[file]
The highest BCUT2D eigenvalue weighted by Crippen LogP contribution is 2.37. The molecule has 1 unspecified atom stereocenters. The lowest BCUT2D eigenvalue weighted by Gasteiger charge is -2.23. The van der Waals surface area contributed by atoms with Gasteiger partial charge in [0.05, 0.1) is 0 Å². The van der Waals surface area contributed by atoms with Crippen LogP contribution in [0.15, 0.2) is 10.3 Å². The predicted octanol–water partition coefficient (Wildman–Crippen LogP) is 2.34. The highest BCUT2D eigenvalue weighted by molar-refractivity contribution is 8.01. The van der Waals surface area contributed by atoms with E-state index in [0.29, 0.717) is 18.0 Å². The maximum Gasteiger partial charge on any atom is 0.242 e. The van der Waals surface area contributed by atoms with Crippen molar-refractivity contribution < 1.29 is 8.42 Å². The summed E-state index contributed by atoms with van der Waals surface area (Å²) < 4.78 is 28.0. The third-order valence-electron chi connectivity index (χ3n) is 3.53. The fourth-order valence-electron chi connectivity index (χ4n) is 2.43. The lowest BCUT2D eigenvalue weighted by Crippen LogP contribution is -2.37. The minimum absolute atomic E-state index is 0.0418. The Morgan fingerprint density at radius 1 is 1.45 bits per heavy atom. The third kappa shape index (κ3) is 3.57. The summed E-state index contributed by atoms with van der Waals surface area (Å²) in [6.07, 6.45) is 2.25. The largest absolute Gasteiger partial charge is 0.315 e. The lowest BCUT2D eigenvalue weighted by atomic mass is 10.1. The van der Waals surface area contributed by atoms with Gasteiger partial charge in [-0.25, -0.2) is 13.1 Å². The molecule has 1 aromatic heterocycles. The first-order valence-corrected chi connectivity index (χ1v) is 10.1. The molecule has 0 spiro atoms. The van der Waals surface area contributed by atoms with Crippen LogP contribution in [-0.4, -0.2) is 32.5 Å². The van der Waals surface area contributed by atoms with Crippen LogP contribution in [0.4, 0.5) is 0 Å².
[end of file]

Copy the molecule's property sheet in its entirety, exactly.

The highest BCUT2D eigenvalue weighted by Crippen LogP contribution is 2.37. The molecule has 1 unspecified atom stereocenters. The lowest BCUT2D eigenvalue weighted by Gasteiger charge is -2.23. The van der Waals surface area contributed by atoms with Gasteiger partial charge in [0.05, 0.1) is 0 Å². The van der Waals surface area contributed by atoms with Crippen LogP contribution in [0.15, 0.2) is 10.3 Å². The predicted octanol–water partition coefficient (Wildman–Crippen LogP) is 2.34. The highest BCUT2D eigenvalue weighted by molar-refractivity contribution is 8.01. The van der Waals surface area contributed by atoms with E-state index in [0.29, 0.717) is 18.0 Å². The maximum Gasteiger partial charge on any atom is 0.242 e. The van der Waals surface area contributed by atoms with Crippen molar-refractivity contribution < 1.29 is 8.42 Å². The summed E-state index contributed by atoms with van der Waals surface area (Å²) < 4.78 is 28.0. The third-order valence-electron chi connectivity index (χ3n) is 3.53. The fourth-order valence-electron chi connectivity index (χ4n) is 2.43. The lowest BCUT2D eigenvalue weighted by Crippen LogP contribution is -2.37. The minimum absolute atomic E-state index is 0.0418. The Morgan fingerprint density at radius 1 is 1.45 bits per heavy atom. The third kappa shape index (κ3) is 3.57. The summed E-state index contributed by atoms with van der Waals surface area (Å²) in [6.07, 6.45) is 2.25. The largest absolute Gasteiger partial charge is 0.315 e. The lowest BCUT2D eigenvalue weighted by atomic mass is 10.1. The van der Waals surface area contributed by atoms with Gasteiger partial charge in [-0.25, -0.2) is 13.1 Å². The molecule has 1 aromatic heterocycles. The first-order valence-corrected chi connectivity index (χ1v) is 10.1. The molecule has 0 spiro atoms. The van der Waals surface area contributed by atoms with Crippen LogP contribution in [-0.4, -0.2) is 32.5 Å². The van der Waals surface area contributed by atoms with Crippen LogP contribution in [0.4, 0.5) is 0 Å².